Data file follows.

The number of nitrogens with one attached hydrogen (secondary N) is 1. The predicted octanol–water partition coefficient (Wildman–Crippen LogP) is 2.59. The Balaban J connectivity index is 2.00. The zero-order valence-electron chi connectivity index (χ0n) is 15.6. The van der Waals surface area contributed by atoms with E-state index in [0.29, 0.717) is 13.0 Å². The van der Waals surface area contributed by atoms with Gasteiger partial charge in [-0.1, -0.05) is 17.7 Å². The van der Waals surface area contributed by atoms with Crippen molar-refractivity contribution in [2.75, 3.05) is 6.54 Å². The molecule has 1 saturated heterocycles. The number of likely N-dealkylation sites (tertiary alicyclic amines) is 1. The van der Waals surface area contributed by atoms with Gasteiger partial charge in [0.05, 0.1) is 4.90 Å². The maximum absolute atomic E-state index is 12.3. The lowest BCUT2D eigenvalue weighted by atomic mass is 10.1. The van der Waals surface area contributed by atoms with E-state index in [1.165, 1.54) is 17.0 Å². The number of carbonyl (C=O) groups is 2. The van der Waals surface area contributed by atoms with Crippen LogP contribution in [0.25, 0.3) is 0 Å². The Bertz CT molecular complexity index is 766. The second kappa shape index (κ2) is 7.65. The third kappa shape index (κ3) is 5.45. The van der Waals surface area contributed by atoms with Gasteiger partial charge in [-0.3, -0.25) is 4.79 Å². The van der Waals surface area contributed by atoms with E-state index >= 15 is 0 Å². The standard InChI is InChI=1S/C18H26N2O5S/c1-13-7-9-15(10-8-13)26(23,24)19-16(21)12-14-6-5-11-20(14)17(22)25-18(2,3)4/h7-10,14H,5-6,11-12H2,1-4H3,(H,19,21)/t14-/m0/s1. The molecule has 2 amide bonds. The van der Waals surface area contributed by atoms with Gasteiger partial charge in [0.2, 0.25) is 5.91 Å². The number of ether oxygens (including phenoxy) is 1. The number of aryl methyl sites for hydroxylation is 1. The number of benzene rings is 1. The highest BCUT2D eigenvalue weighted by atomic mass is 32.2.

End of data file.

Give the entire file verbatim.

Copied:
The number of nitrogens with one attached hydrogen (secondary N) is 1. The predicted octanol–water partition coefficient (Wildman–Crippen LogP) is 2.59. The Balaban J connectivity index is 2.00. The zero-order valence-electron chi connectivity index (χ0n) is 15.6. The van der Waals surface area contributed by atoms with E-state index in [0.29, 0.717) is 13.0 Å². The van der Waals surface area contributed by atoms with Gasteiger partial charge in [-0.1, -0.05) is 17.7 Å². The van der Waals surface area contributed by atoms with Crippen molar-refractivity contribution in [2.75, 3.05) is 6.54 Å². The molecule has 1 saturated heterocycles. The number of likely N-dealkylation sites (tertiary alicyclic amines) is 1. The van der Waals surface area contributed by atoms with Gasteiger partial charge in [0.05, 0.1) is 4.90 Å². The maximum absolute atomic E-state index is 12.3. The lowest BCUT2D eigenvalue weighted by atomic mass is 10.1. The van der Waals surface area contributed by atoms with E-state index in [1.165, 1.54) is 17.0 Å². The number of carbonyl (C=O) groups is 2. The van der Waals surface area contributed by atoms with Crippen LogP contribution in [0.25, 0.3) is 0 Å². The Bertz CT molecular complexity index is 766. The second kappa shape index (κ2) is 7.65. The third kappa shape index (κ3) is 5.45. The van der Waals surface area contributed by atoms with Gasteiger partial charge in [-0.3, -0.25) is 4.79 Å². The van der Waals surface area contributed by atoms with E-state index >= 15 is 0 Å². The standard InChI is InChI=1S/C18H26N2O5S/c1-13-7-9-15(10-8-13)26(23,24)19-16(21)12-14-6-5-11-20(14)17(22)25-18(2,3)4/h7-10,14H,5-6,11-12H2,1-4H3,(H,19,21)/t14-/m0/s1. The molecule has 2 amide bonds. The van der Waals surface area contributed by atoms with Gasteiger partial charge in [0.2, 0.25) is 5.91 Å². The number of ether oxygens (including phenoxy) is 1. The number of aryl methyl sites for hydroxylation is 1. The number of benzene rings is 1. The highest BCUT2D eigenvalue weighted by atomic mass is 32.2.